The stories surrounding Porter Rockwell, an early Church member and a larger-than-life character in Church history, are varied and fantastic. For example, did he really try to break Joseph Smith out of Liberty Jail? Was he truly the first Latter-day Saint to hunt bison on the Great Plains? Would he actually yell “Wheat!” when charging into a fight?
In a new article published by the Church History Library, historians Emily Marie Crumpton, Brian Passantino, and Jeffrey Tucker address some of the most common questions the Consultation Services team receives about Orrin Porter Rockwell. They point out that many of the stories are difficult to verify because Porter was barely literate and left very few personal records. But there are a handful of second-hand accounts and early biographies that originate from oral sources that help us determine the truthfulness or accuracy of some of the most interesting (or outlandish) stories about the man they called “the Destroying Angel.”
Did Joseph Smith really promise Porter Rockwell that if he didn’t cut his hair, he would be protected from harm?
The modern-day Samson prophecy very well might be true. According to legend, at his Christmas party in 1842, Joseph Smith told Rockwell, “I prophesy, in the name of the Lord, you—Orrin Porter Rockwell—so long as ye shall remain loyal and true to thy faith, need fear no enemy. Cut not thy hair, and no bullet or blade can harm thee.”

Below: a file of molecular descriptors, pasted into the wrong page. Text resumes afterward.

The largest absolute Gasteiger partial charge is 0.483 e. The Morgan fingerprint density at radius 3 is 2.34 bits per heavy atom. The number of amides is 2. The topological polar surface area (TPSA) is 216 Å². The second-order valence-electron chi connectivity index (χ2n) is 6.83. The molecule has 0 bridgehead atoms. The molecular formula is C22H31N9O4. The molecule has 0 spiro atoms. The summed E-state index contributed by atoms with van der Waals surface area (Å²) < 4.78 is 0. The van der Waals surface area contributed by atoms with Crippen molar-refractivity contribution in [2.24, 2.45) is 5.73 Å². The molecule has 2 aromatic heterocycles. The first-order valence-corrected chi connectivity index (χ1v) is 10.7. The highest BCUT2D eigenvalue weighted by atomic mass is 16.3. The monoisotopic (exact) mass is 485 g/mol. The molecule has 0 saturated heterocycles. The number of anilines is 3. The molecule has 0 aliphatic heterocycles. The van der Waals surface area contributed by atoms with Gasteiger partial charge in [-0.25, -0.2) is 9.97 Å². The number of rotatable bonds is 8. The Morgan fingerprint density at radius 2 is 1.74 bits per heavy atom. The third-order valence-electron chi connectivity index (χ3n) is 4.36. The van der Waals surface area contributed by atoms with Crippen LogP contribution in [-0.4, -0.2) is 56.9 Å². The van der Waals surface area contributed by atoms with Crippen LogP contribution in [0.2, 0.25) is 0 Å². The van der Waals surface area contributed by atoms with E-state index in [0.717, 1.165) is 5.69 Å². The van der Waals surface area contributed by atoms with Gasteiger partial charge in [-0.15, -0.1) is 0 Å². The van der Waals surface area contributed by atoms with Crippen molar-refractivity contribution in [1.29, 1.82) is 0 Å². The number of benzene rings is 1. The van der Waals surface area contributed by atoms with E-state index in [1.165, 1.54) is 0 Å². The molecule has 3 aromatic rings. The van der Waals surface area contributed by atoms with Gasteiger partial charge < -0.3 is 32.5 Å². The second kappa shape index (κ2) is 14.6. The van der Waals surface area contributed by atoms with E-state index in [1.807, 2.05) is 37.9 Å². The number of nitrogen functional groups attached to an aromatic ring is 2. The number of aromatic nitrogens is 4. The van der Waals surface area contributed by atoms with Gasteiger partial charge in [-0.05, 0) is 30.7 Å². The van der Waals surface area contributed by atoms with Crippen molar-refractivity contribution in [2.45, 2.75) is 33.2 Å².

In the book Orrin Porter Rockwell: Man of God, Son of Thunder, which is the most common source cited for this legendary prophecy, the best source that author Harold Schindler could find verifying the facts was a manuscript written the morning after the party by a man named James Jepson. Other journals, letters, and autobiographies referencing the prophecy exist, but they are all second- or third-hand accounts.
Later in his life, Porter met Agnes Coolbrith Smith Pickett, the widow of Joseph Smith’s brother Don Carlos in California. Agnes’s hair had fallen out due to a severe case of typhoid fever, and Rockwell volunteered to have his long hair cut to make a wig for her. He did so, but even though it was for a good cause, Rockwell reportedly felt guilty for violating Joseph’s prophecy; from then on, he blamed whiskey and swearing for the one time he cut his hair.
Learn the answers to more questions about Porter Rockwell and see historical citations for this story in the full article from the Church History Library.